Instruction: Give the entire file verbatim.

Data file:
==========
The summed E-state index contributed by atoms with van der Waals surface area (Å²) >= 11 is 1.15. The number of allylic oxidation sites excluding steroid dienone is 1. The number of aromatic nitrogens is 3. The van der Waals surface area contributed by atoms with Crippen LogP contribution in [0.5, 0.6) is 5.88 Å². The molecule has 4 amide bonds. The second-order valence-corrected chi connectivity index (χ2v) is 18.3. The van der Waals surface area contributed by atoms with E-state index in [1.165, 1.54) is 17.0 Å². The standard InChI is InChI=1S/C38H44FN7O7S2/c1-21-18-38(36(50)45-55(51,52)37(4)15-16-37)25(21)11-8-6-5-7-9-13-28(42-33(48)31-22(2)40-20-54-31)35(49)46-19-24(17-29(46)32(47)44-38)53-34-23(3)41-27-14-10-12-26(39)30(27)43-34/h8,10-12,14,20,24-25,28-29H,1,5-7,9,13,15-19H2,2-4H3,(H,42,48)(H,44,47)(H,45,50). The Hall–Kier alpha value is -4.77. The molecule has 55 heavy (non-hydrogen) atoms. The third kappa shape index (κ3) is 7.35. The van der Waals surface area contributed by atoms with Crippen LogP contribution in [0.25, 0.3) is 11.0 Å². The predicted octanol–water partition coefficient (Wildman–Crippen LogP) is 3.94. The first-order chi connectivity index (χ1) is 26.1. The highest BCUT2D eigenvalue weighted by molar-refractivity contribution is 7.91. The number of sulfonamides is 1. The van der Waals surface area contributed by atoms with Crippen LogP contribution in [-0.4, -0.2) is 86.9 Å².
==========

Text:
The summed E-state index contributed by atoms with van der Waals surface area (Å²) >= 11 is 1.15. The number of allylic oxidation sites excluding steroid dienone is 1. The number of aromatic nitrogens is 3. The van der Waals surface area contributed by atoms with Crippen LogP contribution in [0.5, 0.6) is 5.88 Å². The molecule has 4 amide bonds. The second-order valence-corrected chi connectivity index (χ2v) is 18.3. The van der Waals surface area contributed by atoms with E-state index in [1.165, 1.54) is 17.0 Å². The standard InChI is InChI=1S/C38H44FN7O7S2/c1-21-18-38(36(50)45-55(51,52)37(4)15-16-37)25(21)11-8-6-5-7-9-13-28(42-33(48)31-22(2)40-20-54-31)35(49)46-19-24(17-29(46)32(47)44-38)53-34-23(3)41-27-14-10-12-26(39)30(27)43-34/h8,10-12,14,20,24-25,28-29H,1,5-7,9,13,15-19H2,2-4H3,(H,42,48)(H,44,47)(H,45,50). The Hall–Kier alpha value is -4.77. The molecule has 55 heavy (non-hydrogen) atoms. The third kappa shape index (κ3) is 7.35. The van der Waals surface area contributed by atoms with Crippen LogP contribution in [0.25, 0.3) is 11.0 Å². The predicted octanol–water partition coefficient (Wildman–Crippen LogP) is 3.94. The first-order chi connectivity index (χ1) is 26.1. The highest BCUT2D eigenvalue weighted by molar-refractivity contribution is 7.91. The number of sulfonamides is 1. The van der Waals surface area contributed by atoms with Crippen LogP contribution in [-0.4, -0.2) is 86.9 Å².